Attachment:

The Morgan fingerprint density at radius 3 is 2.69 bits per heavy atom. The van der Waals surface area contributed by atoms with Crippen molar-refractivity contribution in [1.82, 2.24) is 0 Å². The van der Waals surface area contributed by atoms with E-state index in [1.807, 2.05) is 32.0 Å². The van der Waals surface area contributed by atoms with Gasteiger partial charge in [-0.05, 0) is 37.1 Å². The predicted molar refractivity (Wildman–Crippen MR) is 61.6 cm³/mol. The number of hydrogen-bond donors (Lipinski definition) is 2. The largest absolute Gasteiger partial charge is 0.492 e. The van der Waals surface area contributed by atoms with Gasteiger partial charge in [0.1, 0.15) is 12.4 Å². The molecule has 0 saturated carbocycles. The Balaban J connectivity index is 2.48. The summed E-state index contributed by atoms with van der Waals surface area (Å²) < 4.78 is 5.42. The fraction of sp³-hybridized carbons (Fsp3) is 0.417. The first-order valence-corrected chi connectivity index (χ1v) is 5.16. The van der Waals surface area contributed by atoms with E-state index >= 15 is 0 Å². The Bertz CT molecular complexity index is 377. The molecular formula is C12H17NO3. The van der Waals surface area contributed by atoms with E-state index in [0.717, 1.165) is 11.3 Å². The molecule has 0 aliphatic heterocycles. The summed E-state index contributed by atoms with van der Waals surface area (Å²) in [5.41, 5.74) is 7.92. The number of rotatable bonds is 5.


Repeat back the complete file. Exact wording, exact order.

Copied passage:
The Morgan fingerprint density at radius 3 is 2.69 bits per heavy atom. The van der Waals surface area contributed by atoms with Crippen molar-refractivity contribution in [1.82, 2.24) is 0 Å². The van der Waals surface area contributed by atoms with E-state index in [1.807, 2.05) is 32.0 Å². The van der Waals surface area contributed by atoms with Gasteiger partial charge in [-0.05, 0) is 37.1 Å². The predicted molar refractivity (Wildman–Crippen MR) is 61.6 cm³/mol. The number of hydrogen-bond donors (Lipinski definition) is 2. The largest absolute Gasteiger partial charge is 0.492 e. The van der Waals surface area contributed by atoms with Gasteiger partial charge in [0.1, 0.15) is 12.4 Å². The molecule has 0 saturated carbocycles. The Balaban J connectivity index is 2.48. The summed E-state index contributed by atoms with van der Waals surface area (Å²) < 4.78 is 5.42. The fraction of sp³-hybridized carbons (Fsp3) is 0.417. The first-order valence-corrected chi connectivity index (χ1v) is 5.16. The van der Waals surface area contributed by atoms with E-state index >= 15 is 0 Å². The Bertz CT molecular complexity index is 377. The molecular formula is C12H17NO3. The van der Waals surface area contributed by atoms with E-state index in [0.717, 1.165) is 11.3 Å². The molecule has 0 aliphatic heterocycles. The summed E-state index contributed by atoms with van der Waals surface area (Å²) in [5.41, 5.74) is 7.92. The number of rotatable bonds is 5.